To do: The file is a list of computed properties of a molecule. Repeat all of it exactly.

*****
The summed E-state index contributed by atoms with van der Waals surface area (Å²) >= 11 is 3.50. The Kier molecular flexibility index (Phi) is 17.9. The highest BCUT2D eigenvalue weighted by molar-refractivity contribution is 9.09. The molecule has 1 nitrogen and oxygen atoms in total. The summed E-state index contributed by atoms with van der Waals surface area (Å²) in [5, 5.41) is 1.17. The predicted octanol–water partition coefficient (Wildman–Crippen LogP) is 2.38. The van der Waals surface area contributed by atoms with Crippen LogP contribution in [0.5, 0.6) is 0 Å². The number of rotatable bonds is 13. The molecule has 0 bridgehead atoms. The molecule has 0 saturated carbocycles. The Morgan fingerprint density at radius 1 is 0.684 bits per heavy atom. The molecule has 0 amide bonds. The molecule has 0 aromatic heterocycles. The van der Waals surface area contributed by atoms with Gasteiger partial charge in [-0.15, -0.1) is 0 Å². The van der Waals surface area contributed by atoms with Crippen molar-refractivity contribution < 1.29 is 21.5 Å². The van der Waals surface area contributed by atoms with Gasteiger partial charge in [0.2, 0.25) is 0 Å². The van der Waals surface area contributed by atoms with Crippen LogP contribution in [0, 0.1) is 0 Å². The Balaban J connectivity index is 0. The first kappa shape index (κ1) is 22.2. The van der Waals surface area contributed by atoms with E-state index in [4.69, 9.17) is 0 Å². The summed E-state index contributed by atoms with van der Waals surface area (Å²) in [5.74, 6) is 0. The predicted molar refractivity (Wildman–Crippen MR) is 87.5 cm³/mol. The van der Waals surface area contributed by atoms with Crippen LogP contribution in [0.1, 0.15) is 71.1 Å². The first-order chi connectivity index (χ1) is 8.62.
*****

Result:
The summed E-state index contributed by atoms with van der Waals surface area (Å²) >= 11 is 3.50. The Kier molecular flexibility index (Phi) is 17.9. The highest BCUT2D eigenvalue weighted by molar-refractivity contribution is 9.09. The molecule has 1 nitrogen and oxygen atoms in total. The summed E-state index contributed by atoms with van der Waals surface area (Å²) in [5, 5.41) is 1.17. The predicted octanol–water partition coefficient (Wildman–Crippen LogP) is 2.38. The van der Waals surface area contributed by atoms with Crippen LogP contribution in [0.5, 0.6) is 0 Å². The number of rotatable bonds is 13. The molecule has 0 bridgehead atoms. The molecule has 0 saturated carbocycles. The Morgan fingerprint density at radius 1 is 0.684 bits per heavy atom. The molecule has 0 amide bonds. The molecule has 0 aromatic heterocycles. The van der Waals surface area contributed by atoms with Gasteiger partial charge in [-0.15, -0.1) is 0 Å². The van der Waals surface area contributed by atoms with Crippen molar-refractivity contribution < 1.29 is 21.5 Å². The van der Waals surface area contributed by atoms with Gasteiger partial charge in [0.2, 0.25) is 0 Å². The van der Waals surface area contributed by atoms with Crippen LogP contribution in [0, 0.1) is 0 Å². The Balaban J connectivity index is 0. The first kappa shape index (κ1) is 22.2. The van der Waals surface area contributed by atoms with E-state index in [4.69, 9.17) is 0 Å². The summed E-state index contributed by atoms with van der Waals surface area (Å²) in [5.74, 6) is 0. The predicted molar refractivity (Wildman–Crippen MR) is 87.5 cm³/mol. The van der Waals surface area contributed by atoms with Crippen LogP contribution in [0.1, 0.15) is 71.1 Å². The first-order chi connectivity index (χ1) is 8.62.